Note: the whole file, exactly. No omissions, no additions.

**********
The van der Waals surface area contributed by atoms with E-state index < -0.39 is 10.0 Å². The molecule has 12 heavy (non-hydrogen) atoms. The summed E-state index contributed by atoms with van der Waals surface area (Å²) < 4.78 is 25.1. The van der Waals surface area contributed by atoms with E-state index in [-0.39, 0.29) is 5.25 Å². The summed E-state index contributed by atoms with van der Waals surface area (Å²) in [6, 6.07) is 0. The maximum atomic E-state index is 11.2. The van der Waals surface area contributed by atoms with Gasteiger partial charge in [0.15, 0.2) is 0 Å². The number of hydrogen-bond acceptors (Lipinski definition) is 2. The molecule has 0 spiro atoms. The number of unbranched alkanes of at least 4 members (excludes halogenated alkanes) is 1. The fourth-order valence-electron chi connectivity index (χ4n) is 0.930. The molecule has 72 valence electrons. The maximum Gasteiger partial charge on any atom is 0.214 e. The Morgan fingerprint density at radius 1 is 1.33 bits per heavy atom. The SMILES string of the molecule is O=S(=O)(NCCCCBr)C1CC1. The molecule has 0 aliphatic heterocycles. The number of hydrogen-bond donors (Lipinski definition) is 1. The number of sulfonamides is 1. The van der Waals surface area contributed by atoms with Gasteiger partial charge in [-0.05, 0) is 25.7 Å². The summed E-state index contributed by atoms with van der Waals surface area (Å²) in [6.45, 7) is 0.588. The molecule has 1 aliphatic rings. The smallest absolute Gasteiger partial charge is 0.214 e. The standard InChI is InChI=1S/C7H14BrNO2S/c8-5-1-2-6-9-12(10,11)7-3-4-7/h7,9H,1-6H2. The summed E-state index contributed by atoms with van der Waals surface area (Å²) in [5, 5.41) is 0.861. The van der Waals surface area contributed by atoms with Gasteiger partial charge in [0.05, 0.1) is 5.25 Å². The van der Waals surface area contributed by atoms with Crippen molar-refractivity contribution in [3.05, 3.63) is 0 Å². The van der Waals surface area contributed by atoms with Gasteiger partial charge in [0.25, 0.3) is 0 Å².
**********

The van der Waals surface area contributed by atoms with E-state index < -0.39 is 10.0 Å². The molecule has 12 heavy (non-hydrogen) atoms. The summed E-state index contributed by atoms with van der Waals surface area (Å²) < 4.78 is 25.1. The van der Waals surface area contributed by atoms with E-state index in [-0.39, 0.29) is 5.25 Å². The summed E-state index contributed by atoms with van der Waals surface area (Å²) in [6, 6.07) is 0. The maximum atomic E-state index is 11.2. The van der Waals surface area contributed by atoms with Gasteiger partial charge in [0.15, 0.2) is 0 Å². The number of hydrogen-bond acceptors (Lipinski definition) is 2. The molecule has 0 spiro atoms. The number of unbranched alkanes of at least 4 members (excludes halogenated alkanes) is 1. The fourth-order valence-electron chi connectivity index (χ4n) is 0.930. The molecule has 72 valence electrons. The maximum Gasteiger partial charge on any atom is 0.214 e. The Morgan fingerprint density at radius 1 is 1.33 bits per heavy atom. The SMILES string of the molecule is O=S(=O)(NCCCCBr)C1CC1. The molecule has 0 aliphatic heterocycles. The number of hydrogen-bond donors (Lipinski definition) is 1. The number of sulfonamides is 1. The van der Waals surface area contributed by atoms with Gasteiger partial charge in [-0.05, 0) is 25.7 Å². The summed E-state index contributed by atoms with van der Waals surface area (Å²) in [6.45, 7) is 0.588. The molecule has 1 aliphatic rings. The smallest absolute Gasteiger partial charge is 0.214 e. The standard InChI is InChI=1S/C7H14BrNO2S/c8-5-1-2-6-9-12(10,11)7-3-4-7/h7,9H,1-6H2. The summed E-state index contributed by atoms with van der Waals surface area (Å²) in [5, 5.41) is 0.861. The van der Waals surface area contributed by atoms with Gasteiger partial charge in [0.05, 0.1) is 5.25 Å². The van der Waals surface area contributed by atoms with Crippen molar-refractivity contribution in [3.05, 3.63) is 0 Å². The van der Waals surface area contributed by atoms with Gasteiger partial charge in [0.25, 0.3) is 0 Å².